Much of what we know about the psychology of paraphilic disorders— conditions characterized by abnormal sexual desires— is based on research from the 1980s. Research at that time focused on understanding the early childhood experiences that led to inappropriate sexual cognitions.
The leading theory proposes that deviant sexual behavior is learned through stimulus/response conditioning starting in childhood. Initially, a person becomes sexually aroused to an inappropriate object or behavior, and then continues to repeat the scenario. Over time, the deviant sexual behavior becomes associated with pleasure and sexual gratification and a paraphilic disorder develops. Most people with atypical sexual interests do not have a mental disorder however, it becomes a clinically diagnosable paraphilic disorder if the person feels mental anguish or inflicts distress on someone else as a result of their behavior1.
Exhibitionistic disorder is a condition encompassed by paraphilic disorder. People with exhibitionistic disorder have a need to expose their genitals to other people (typically strangers caught off guard) in order to gain sexual satisfaction2. Exhibitionism is considered a “hands off” disorder because there is no physical contact with the victims, although most victims report psychological distress from the incident.
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Exhibitionist behaviors usually start in the first decade of adulthood and are most commonly a male who exposes his genitalia to women, or children (male or female). In the U.S., about 50% of exhibitionist are married3. People rarely seek treatment for exhibitionism unless they are in legal trouble or having marital problems as a result of their behavior. The prevalence of exhibitionism is difficult to estimate since it is often underdiagnosed and underreported.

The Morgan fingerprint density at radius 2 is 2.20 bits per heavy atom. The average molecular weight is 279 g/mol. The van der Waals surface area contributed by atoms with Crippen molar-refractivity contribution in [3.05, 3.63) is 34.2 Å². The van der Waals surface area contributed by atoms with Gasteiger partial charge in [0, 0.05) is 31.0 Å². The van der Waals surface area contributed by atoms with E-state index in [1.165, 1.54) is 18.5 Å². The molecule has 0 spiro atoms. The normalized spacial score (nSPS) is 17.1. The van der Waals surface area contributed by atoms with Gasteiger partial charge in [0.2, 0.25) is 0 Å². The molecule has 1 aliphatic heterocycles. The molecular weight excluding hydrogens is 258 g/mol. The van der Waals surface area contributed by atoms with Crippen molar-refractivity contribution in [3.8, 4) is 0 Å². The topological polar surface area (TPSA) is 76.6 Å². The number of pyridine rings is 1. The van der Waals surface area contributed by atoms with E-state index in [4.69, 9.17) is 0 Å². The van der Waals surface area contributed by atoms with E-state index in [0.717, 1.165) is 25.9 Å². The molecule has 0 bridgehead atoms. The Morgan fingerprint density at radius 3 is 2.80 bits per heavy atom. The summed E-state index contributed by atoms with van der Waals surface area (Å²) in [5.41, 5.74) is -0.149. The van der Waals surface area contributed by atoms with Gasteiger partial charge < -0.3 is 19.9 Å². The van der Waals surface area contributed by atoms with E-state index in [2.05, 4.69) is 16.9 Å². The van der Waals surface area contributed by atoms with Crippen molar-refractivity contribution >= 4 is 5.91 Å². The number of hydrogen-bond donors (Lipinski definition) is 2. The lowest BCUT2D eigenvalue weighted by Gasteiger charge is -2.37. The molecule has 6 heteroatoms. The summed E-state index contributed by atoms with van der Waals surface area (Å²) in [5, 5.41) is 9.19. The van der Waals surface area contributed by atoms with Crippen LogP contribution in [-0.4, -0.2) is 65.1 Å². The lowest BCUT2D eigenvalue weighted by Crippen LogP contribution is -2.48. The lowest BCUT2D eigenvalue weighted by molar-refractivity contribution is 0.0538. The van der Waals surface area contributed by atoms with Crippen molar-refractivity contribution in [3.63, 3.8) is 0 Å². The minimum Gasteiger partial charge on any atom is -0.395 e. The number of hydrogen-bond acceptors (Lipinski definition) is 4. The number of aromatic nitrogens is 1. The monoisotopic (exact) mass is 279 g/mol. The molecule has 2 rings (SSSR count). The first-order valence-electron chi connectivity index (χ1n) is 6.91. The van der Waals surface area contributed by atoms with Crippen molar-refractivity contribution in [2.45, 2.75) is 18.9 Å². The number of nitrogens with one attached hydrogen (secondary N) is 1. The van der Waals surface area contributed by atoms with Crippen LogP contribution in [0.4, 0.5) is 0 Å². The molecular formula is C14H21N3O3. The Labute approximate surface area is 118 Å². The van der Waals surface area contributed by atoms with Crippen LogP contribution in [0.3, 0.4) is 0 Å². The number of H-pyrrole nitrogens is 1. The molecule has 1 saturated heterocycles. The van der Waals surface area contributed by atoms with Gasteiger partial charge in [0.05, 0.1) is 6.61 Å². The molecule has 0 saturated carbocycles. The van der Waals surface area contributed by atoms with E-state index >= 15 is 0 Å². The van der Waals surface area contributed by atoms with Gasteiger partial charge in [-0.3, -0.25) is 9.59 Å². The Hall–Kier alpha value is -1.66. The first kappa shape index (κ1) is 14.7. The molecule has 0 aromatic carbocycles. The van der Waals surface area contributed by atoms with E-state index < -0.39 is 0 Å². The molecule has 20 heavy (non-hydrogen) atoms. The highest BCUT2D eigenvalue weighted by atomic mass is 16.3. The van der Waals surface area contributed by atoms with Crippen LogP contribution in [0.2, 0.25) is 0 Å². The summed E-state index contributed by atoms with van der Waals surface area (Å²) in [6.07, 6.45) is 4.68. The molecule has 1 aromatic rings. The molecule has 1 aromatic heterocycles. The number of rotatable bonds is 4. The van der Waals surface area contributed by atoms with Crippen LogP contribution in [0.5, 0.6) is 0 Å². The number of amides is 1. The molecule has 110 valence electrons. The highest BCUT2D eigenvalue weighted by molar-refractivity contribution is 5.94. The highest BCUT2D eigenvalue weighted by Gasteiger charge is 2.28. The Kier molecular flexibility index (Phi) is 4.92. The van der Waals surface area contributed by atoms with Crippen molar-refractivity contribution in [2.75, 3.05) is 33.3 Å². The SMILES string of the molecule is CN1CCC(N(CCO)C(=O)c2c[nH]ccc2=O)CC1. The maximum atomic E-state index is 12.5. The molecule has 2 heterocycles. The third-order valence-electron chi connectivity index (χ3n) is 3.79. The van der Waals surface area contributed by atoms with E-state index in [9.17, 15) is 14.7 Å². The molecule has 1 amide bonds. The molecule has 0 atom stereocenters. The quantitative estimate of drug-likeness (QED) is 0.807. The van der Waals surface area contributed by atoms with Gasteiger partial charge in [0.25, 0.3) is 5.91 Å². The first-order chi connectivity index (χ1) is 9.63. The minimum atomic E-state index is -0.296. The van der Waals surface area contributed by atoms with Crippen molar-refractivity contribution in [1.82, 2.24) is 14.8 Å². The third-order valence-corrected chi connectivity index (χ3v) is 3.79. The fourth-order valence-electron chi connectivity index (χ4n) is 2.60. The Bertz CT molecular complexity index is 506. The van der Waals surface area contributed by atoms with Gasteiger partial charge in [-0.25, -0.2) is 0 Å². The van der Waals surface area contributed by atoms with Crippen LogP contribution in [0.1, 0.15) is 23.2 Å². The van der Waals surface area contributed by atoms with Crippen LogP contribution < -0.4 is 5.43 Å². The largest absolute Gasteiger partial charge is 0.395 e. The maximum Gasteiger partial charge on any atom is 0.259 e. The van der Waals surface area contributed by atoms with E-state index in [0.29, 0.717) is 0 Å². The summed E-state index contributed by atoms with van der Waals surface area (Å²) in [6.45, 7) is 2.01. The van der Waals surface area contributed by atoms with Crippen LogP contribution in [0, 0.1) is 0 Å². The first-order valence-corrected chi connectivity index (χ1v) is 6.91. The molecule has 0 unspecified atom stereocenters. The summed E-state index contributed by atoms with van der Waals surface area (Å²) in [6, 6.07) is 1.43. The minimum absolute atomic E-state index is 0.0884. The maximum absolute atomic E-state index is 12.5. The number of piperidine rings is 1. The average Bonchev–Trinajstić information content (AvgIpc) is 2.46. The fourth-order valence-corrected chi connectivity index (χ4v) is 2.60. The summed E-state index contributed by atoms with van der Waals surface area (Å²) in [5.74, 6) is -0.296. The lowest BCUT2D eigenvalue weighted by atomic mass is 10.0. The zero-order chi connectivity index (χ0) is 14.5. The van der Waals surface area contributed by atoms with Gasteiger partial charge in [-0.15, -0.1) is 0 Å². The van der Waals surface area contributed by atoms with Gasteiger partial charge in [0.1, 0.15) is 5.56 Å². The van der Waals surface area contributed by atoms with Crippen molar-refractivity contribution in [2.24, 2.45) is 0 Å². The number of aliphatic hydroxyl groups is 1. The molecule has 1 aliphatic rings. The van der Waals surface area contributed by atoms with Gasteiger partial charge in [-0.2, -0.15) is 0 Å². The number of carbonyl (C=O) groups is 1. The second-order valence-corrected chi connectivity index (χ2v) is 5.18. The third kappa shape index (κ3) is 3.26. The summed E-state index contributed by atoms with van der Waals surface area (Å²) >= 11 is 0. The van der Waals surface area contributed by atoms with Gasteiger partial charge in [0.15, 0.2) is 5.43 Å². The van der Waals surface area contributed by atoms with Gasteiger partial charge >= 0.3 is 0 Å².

Through a survey of over 600 heterosexual men in their early 20s, researchers in West Virginia found several childhood risk factors that contribute to exhibitionism urges. Respondents who shared a bath with a female, or allowed a partner to look at their genitals, or were allowed to be nude in his mother’s presence appeared to condition the experiences as pleasurable and sexually arousing4. The researchers hypothesize that these childhood nudity situations normalize exhibitionism in the individual’s mind.
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Upon finding the initial exhibition sexually arousing, the individual is inclined to repeat the exposure, further conditioning the experience. The individual then fantasizes about engaging in exhibitionist behavior and these mental urges continue to condition the sexual pleasure derived from exposing oneself. Typically, the urges become more powerful and may be linked to a certain mood (i.e. stressed, anxious, bored), location, or type of person. Exhibitionists are generally unable to explain why locations, feelings, or people trigger the sexually deviant behavior because they are unaware of the conditioning that led to the disorder.